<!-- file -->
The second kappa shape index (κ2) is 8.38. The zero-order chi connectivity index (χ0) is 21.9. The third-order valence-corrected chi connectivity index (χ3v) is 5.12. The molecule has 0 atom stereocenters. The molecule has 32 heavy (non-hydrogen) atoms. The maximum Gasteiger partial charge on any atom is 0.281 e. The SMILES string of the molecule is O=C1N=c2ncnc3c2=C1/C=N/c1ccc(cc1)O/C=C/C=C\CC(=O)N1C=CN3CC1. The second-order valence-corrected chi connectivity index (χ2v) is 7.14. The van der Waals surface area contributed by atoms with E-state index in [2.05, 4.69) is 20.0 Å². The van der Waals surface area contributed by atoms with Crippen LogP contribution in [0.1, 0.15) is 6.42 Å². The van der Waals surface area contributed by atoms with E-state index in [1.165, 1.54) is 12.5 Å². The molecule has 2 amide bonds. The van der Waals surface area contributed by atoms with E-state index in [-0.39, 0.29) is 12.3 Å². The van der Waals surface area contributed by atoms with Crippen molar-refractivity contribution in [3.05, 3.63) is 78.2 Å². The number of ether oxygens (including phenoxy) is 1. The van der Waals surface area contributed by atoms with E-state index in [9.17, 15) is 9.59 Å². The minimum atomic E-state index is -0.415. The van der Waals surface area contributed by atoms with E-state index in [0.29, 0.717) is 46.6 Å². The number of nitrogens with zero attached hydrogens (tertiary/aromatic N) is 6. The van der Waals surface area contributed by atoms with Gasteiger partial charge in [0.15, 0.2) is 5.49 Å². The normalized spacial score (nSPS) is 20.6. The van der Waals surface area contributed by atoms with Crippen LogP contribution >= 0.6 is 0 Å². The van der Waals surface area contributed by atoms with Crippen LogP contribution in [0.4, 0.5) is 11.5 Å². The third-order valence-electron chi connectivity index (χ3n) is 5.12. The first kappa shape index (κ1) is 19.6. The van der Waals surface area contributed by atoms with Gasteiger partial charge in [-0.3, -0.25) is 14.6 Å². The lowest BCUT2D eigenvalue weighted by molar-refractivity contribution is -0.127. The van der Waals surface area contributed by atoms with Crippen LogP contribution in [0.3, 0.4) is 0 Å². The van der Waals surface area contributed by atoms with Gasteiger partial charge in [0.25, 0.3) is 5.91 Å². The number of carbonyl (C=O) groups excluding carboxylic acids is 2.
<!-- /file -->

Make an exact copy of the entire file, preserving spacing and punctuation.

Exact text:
The second kappa shape index (κ2) is 8.38. The zero-order chi connectivity index (χ0) is 21.9. The third-order valence-corrected chi connectivity index (χ3v) is 5.12. The molecule has 0 atom stereocenters. The molecule has 32 heavy (non-hydrogen) atoms. The maximum Gasteiger partial charge on any atom is 0.281 e. The SMILES string of the molecule is O=C1N=c2ncnc3c2=C1/C=N/c1ccc(cc1)O/C=C/C=C\CC(=O)N1C=CN3CC1. The second-order valence-corrected chi connectivity index (χ2v) is 7.14. The van der Waals surface area contributed by atoms with E-state index in [2.05, 4.69) is 20.0 Å². The van der Waals surface area contributed by atoms with Crippen LogP contribution in [0.1, 0.15) is 6.42 Å². The van der Waals surface area contributed by atoms with E-state index in [1.165, 1.54) is 12.5 Å². The molecule has 2 amide bonds. The van der Waals surface area contributed by atoms with E-state index in [-0.39, 0.29) is 12.3 Å². The van der Waals surface area contributed by atoms with Crippen molar-refractivity contribution in [3.05, 3.63) is 78.2 Å². The number of ether oxygens (including phenoxy) is 1. The van der Waals surface area contributed by atoms with E-state index in [9.17, 15) is 9.59 Å². The minimum atomic E-state index is -0.415. The van der Waals surface area contributed by atoms with E-state index in [0.29, 0.717) is 46.6 Å². The number of nitrogens with zero attached hydrogens (tertiary/aromatic N) is 6. The van der Waals surface area contributed by atoms with Gasteiger partial charge in [0.15, 0.2) is 5.49 Å². The normalized spacial score (nSPS) is 20.6. The van der Waals surface area contributed by atoms with Crippen LogP contribution >= 0.6 is 0 Å². The van der Waals surface area contributed by atoms with Crippen LogP contribution in [0.4, 0.5) is 11.5 Å². The third-order valence-electron chi connectivity index (χ3n) is 5.12. The first kappa shape index (κ1) is 19.6. The van der Waals surface area contributed by atoms with Gasteiger partial charge in [-0.3, -0.25) is 14.6 Å². The lowest BCUT2D eigenvalue weighted by molar-refractivity contribution is -0.127. The van der Waals surface area contributed by atoms with Crippen LogP contribution in [0.3, 0.4) is 0 Å². The van der Waals surface area contributed by atoms with Gasteiger partial charge in [0.25, 0.3) is 5.91 Å². The number of carbonyl (C=O) groups excluding carboxylic acids is 2.